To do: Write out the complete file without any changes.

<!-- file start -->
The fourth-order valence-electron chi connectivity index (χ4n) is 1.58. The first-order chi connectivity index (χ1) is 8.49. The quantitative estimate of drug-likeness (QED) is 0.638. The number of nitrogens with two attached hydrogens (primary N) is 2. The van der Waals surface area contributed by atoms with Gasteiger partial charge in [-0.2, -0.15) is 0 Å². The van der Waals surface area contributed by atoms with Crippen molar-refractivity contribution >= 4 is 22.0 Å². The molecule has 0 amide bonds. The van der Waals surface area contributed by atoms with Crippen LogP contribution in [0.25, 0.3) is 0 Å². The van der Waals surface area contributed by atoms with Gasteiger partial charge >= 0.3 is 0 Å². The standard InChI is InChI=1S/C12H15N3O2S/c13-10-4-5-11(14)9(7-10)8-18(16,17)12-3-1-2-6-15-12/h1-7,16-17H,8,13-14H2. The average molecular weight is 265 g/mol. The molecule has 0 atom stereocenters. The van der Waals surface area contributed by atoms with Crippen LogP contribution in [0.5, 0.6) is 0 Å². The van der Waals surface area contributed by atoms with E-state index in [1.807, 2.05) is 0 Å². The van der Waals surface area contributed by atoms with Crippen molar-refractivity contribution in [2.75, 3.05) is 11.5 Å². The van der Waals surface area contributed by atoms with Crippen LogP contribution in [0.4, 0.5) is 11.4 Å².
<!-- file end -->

The fourth-order valence-electron chi connectivity index (χ4n) is 1.58. The first-order chi connectivity index (χ1) is 8.49. The quantitative estimate of drug-likeness (QED) is 0.638. The number of nitrogens with two attached hydrogens (primary N) is 2. The van der Waals surface area contributed by atoms with Gasteiger partial charge in [-0.2, -0.15) is 0 Å². The van der Waals surface area contributed by atoms with Crippen molar-refractivity contribution >= 4 is 22.0 Å². The molecule has 0 amide bonds. The van der Waals surface area contributed by atoms with Crippen LogP contribution in [0.25, 0.3) is 0 Å². The van der Waals surface area contributed by atoms with Gasteiger partial charge >= 0.3 is 0 Å². The standard InChI is InChI=1S/C12H15N3O2S/c13-10-4-5-11(14)9(7-10)8-18(16,17)12-3-1-2-6-15-12/h1-7,16-17H,8,13-14H2. The average molecular weight is 265 g/mol. The molecule has 0 atom stereocenters. The van der Waals surface area contributed by atoms with Crippen LogP contribution in [0.5, 0.6) is 0 Å². The van der Waals surface area contributed by atoms with E-state index in [1.807, 2.05) is 0 Å². The van der Waals surface area contributed by atoms with Crippen molar-refractivity contribution in [2.75, 3.05) is 11.5 Å². The van der Waals surface area contributed by atoms with Crippen LogP contribution in [0.4, 0.5) is 11.4 Å².